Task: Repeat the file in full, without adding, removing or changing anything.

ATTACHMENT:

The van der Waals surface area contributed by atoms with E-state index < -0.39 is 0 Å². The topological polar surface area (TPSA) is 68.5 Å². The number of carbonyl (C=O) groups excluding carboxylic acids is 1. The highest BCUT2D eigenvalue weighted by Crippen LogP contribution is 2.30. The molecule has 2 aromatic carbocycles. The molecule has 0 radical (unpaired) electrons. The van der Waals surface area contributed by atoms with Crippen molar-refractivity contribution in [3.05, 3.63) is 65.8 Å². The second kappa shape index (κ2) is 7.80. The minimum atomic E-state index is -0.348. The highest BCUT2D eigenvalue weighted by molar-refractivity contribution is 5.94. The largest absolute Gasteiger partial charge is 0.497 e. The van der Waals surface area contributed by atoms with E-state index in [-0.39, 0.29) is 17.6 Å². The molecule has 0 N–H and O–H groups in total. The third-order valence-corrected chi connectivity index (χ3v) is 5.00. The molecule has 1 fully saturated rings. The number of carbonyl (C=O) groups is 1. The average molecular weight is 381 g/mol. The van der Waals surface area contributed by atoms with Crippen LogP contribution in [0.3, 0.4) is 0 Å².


The van der Waals surface area contributed by atoms with E-state index < -0.39 is 0 Å². The topological polar surface area (TPSA) is 68.5 Å². The number of carbonyl (C=O) groups excluding carboxylic acids is 1. The highest BCUT2D eigenvalue weighted by Crippen LogP contribution is 2.30. The molecule has 2 aromatic carbocycles. The molecule has 0 radical (unpaired) electrons. The van der Waals surface area contributed by atoms with Crippen molar-refractivity contribution in [3.05, 3.63) is 65.8 Å². The second kappa shape index (κ2) is 7.80. The minimum atomic E-state index is -0.348. The highest BCUT2D eigenvalue weighted by molar-refractivity contribution is 5.94. The largest absolute Gasteiger partial charge is 0.497 e. The van der Waals surface area contributed by atoms with E-state index in [-0.39, 0.29) is 17.6 Å². The molecule has 0 N–H and O–H groups in total. The third-order valence-corrected chi connectivity index (χ3v) is 5.00. The molecule has 1 fully saturated rings. The number of carbonyl (C=O) groups is 1. The average molecular weight is 381 g/mol. The van der Waals surface area contributed by atoms with Crippen LogP contribution in [0.3, 0.4) is 0 Å².